Interview with novelist Ella King


Spread the Word’s Emily Ajgan interviews debut novelist Ella King about her novel Bad Fruit, a literary thriller about a dark, unravelling relationship between mother and daughter.

In her interview, Ella talks to us about her writing journey, the influences and life experiences that shaped it, and shares the inspiration behind her anticipated debut novel, published in August 2022 by HarperFiction. 

Emily: Tell us about Bad Fruit and how you were inspired to write it.

Ella: 17 year-old British-Singaporean Lily knows exactly how to manage her volatile mother, May. She arranges her mother’s teddies. She wears pink. She pours her a glass of perfectly spoilt orange juice. But as May spirals out of control, Lily starts to uncover her mother’s disturbing childhood in Singapore, and the shattering secrets at the heart of her own.

The inspiration for my novel are the stories my grandmother told me of her experience during World War II – stories of brutality, trauma and violence. This, together with my volunteer work with domestic violence and anti-human trafficking charities, made me understand how trauma can be passed down generations and the importance of breaking cycles of inherited trauma.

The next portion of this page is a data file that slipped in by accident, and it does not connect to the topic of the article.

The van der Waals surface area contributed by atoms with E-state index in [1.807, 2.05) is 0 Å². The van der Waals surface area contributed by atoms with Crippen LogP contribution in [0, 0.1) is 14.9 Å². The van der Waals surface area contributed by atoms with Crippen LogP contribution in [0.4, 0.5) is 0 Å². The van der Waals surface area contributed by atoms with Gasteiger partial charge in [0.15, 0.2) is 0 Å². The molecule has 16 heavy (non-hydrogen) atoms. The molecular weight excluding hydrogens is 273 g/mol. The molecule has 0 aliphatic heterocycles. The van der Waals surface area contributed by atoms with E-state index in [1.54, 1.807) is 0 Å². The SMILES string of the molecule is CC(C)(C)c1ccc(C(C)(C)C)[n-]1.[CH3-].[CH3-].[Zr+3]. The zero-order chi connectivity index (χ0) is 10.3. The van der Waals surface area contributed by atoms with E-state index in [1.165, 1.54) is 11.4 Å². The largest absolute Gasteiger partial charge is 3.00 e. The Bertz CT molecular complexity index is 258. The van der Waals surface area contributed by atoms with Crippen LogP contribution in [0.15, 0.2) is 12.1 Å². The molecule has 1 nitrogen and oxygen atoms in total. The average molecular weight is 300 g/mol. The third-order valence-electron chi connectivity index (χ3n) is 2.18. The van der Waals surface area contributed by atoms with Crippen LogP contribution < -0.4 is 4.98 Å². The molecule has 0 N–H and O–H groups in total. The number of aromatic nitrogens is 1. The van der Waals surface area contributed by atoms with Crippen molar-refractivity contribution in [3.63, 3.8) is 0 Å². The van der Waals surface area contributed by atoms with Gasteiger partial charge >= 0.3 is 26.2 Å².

Emily: Can you tell us about your writing journey and what lead you to this place – publishing your debut novel with HarperFiction?

Ella: I’ve always wanted to write a novel but it wasn’t until I was on maternity leave that it began to take shape. There’s something about looking after a baby that pulls you into your own interiority. I’d walk around pushing my pram, observing my surroundings but also thinking about my volunteer work with womens’ charities. The collision of those two aspects (which essentially formed the setting and theme of Bad Fruit) was electric, suddenly, I knew what I wanted to write about. Any time my daughter fell asleep, I’d throw myself down on the nearest bench and write.

A few months later, I was accepted onto Faber Academy’s ‘Writing A Novel’ course with the incredible author and tutor, Sarah May. There, I started writing regularly, giving more thought to character, plot and voice and being critiqued by an insanely talented group of other authors. After Faber Academy ended, I still wrote but I found it harder to fit in with returning to work and looking after my daughter.